- The Washington Times - Tuesday, January 16, 2007

Don’t press that panic button.

Sure, a Georgetown team ranked eighth in the preseason and picked to challenge for the Big East and perhaps national titles is now 11-5, losers of two straight, a game under .500 in the league (1-2) and nowhere near the Top 25.

Relax. The fact of the matter is Saturday’s performance in a loss at then-No. 7 Pittsburgh is more cause for confidence than concern as the Hoyas enter the soft portion of their conference schedule tonight at Rutgers (8-9, 1-3 Big East).

No one on the Hilltop puts much stock in moral victories, but Georgetown’s 74-69 loss at Pitt probably did more to impress the NCAA tournament selection committee than any loss by any team this season. In the loss, Georgetown shot an outlandish 60.9 percent from the field and committed just 10 turnovers, making it the most efficient offensive exhibition for the team this season.

There are probably only a handful of teams in the country who could have beaten Georgetown on Saturday night, and Pitt (16-2, 4-0 Big East) just happened to be one of them. There’s a reason the Panthers were chosen by the Big East coaches to win the conference, while Georgetown was picked to finish second.

When both teams play their best, as they basically did Saturday night, Pitt is simply slightly better. The Panthers are deeper, more experienced and, most notably, more potent off the bounce on the perimeter.

“We thought we could exploit our quickness advantage on top with Levance [Fields] and myself, and I think we did,” Pittsburgh junior swingman Mike Cook said after leading all scorers with 18 points. “I think you saw some pretty good ball from both teams.”

Aside from a handful of lapses in perimeter defense from Georgetown’s backcourt and a slight Pittsburgh advantage in terms of loose balls (nine offensive rebounds), the game was a virtual draw, certainly amping up the anticipation of the stretch-run rematch at Verizon Center (Feb. 24).

Most importantly for Georgetown, however, the team’s performance against Pitt implies that last week’s poor showing in a 56-52 loss to Villanova was an anomaly for a team that has established a superb standard of play in the last month.

Since the team’s 61-52 loss at Duke (Dec. 2), the Hoyas have been the nation’s best shooting team. They have won seven of nine games courtesy of a torrid shooting clip that has boosted Georgetown to the nation’s No. 3 slot in that category (51.6 percent) behind only Florida (53.9) and Air Force (53.5).

The Hoyas still have plenty of room for improvement on the defensive end and in terms of ball security. But if they continue to shred the nets as they have since leaving Durham, another streak of victories like the seven-game stretch highlighted by the team’s league-opening rout of then-No. 17 Notre Dame (66-48) seems far more likely than a midseason slump.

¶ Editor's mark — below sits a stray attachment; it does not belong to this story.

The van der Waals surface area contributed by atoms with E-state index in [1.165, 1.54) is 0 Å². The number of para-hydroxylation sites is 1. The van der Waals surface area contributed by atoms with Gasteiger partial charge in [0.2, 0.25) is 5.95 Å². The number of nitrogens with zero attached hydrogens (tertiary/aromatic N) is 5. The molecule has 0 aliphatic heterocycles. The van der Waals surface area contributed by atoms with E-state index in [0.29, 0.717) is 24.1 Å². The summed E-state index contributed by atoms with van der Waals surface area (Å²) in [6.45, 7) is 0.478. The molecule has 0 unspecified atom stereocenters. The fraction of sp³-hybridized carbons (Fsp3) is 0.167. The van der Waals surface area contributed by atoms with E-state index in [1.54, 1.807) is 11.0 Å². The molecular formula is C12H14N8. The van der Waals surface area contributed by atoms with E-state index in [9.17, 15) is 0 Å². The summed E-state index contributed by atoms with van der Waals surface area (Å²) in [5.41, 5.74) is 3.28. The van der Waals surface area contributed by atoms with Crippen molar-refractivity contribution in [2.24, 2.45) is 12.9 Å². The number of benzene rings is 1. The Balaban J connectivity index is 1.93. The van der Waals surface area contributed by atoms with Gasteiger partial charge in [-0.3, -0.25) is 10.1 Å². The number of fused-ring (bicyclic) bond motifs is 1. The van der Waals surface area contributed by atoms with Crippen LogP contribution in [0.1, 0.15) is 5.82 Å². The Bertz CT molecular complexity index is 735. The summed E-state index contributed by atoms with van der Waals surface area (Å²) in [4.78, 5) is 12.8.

Georgetown’s next five opponents (Rutgers, Seton Hall, DePaul, Cincinnati and St. John’s) have a combined 6-12 Big East record. Starting tonight, the Hoyas will be heavily favored in each of their next five games, putting a 16-5, 6-2 Big East record within reach before they begin the rigorous backloaded portion of their conference schedule.

Georgetown’s most daunting opponent during the coming stretch could well be apathy, though the team might have even discovered a solution for its occasional dispassionate performance in Pittsburgh. That solution wears No. 33 and bears the name and bloodline of the player most synonymous with the program during its glory years.

Perhaps the ultimate Georgetown positive at Pittsburgh was the play of junior swingman Patrick Ewing Jr., who gave the team a tremendous lift on both ends of the floor, scoring 12 points on just six shots to keep the Hoyas close down the stretch while defensively frustrating Big East MVP candidate Aaron Gray. The Pittsburgh center scored only three points after halftime, largely because of Ewing’s defensive tenacity.

“Patrick came in and did what he’s supposed to. He gives us great energy,” Thompson said of the player who seems to be earning most of the minutes left behind by dismissed forward Marc Egerson. “Even more than his contributions on the offensive end, I think he did a very good job on Gray. He gives us a huge boost defensively.”

Copyright © 2019 The Washington Times, LLC. Click here for reprint permission.

The Washington Times Comment Policy

The Washington Times welcomes your comments on Spot.im, our third-party provider. Please read our Comment Policy before commenting.


Click to Read More and View Comments

Click to Hide